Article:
In this condition, as you might imagine, I could barely function. I had become a shell of my former self, and I couldn’t live my life alone. I needed constant company, and if ever I was left alone with my own baby for any stretch of time, I would nervously watch the clock thinking: “Okay, Natalie. You just have to keep going for X more number of minutes until you get reinforcements. Then relief will come.”
I routinely cried and hated my husband for going off to his long days of work. Because how dare he leave me alone, to die like this???
And through all of this–YES–EVEN THROUGH ALL OF THIS, I still didn’t know I had postpartum depression. It’s a sick thing, really. But I had no idea. Because through it all, I still sang to my baby. I cuddled him. I kissed him. Through it all, I loved him. My demise was purely personal. I was dying inside, but somehow, I had sheltered him. And I thought that made everything okay.
It wasn’t until after my son’s first birthday, that I really got a clue. He started sleeping through the night, but I didn’t. He continued to grow and thrive, while I got sicker and sicker. I landed myself in the ER on several occasions for unexplainable episodes of vomiting and diarrhea. Every time, despite monitors and blood tests galore, I was left without answers. They told me I was fine. But I knew I wasn’t.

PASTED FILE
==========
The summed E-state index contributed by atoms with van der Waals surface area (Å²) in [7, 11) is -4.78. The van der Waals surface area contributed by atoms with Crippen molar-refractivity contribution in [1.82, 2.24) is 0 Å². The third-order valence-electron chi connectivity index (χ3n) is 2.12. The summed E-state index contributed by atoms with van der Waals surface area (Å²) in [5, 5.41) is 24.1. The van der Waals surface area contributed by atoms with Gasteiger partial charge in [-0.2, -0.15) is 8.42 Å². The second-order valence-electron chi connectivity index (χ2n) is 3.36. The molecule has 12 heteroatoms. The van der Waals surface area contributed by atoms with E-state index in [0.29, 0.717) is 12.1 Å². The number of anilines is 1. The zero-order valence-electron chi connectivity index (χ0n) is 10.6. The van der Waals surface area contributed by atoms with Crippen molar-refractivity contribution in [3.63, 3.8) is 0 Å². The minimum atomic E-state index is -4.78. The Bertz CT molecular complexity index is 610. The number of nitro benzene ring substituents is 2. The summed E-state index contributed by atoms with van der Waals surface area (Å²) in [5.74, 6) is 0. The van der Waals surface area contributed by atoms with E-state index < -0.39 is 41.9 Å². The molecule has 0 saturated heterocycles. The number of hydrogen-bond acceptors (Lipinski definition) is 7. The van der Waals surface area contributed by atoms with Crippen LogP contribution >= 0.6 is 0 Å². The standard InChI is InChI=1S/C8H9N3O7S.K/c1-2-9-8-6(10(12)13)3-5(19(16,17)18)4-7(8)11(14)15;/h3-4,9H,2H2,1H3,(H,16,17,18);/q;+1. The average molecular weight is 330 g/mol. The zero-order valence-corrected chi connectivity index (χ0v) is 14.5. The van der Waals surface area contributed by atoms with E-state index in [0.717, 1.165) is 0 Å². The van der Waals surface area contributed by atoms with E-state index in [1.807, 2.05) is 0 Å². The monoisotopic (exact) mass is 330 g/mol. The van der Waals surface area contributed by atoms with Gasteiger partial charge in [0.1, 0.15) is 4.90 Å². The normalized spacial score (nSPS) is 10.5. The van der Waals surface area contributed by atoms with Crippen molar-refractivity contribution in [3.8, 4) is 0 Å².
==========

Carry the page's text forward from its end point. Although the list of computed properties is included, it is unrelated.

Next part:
Desperate for answers, I became my own doctor, desperately researching and reading about my seemingly unexplainable and unlinked symptoms: insomnia? diarrhea? vomiting? hair loss?
And by the grace of God, I found Anthony Williams, Medical Medium, and some very interesting research on “adrenal fatigue.”
Astoundingly, after only 2 days of adopting the suggested dietary changes for curing adrenal fatigue (which by the way, none of my “Western Medical Doctors” thought was a ‘real thing’), my sleep and other symptoms all started improving. After 2 weeks, I felt much improved. After 8-12 weeks of strict dietary cleansing, I was making seemingly magical strides back toward my former, robust state of health.
Once I was finally finished dealing with fixing my physical recovery, I of course, had loads of healing work to do to both my heart and mind. I’m talking about the kind of emotional and mental therapeutic processing that I am still uncovering layers of, 4 years after the fact.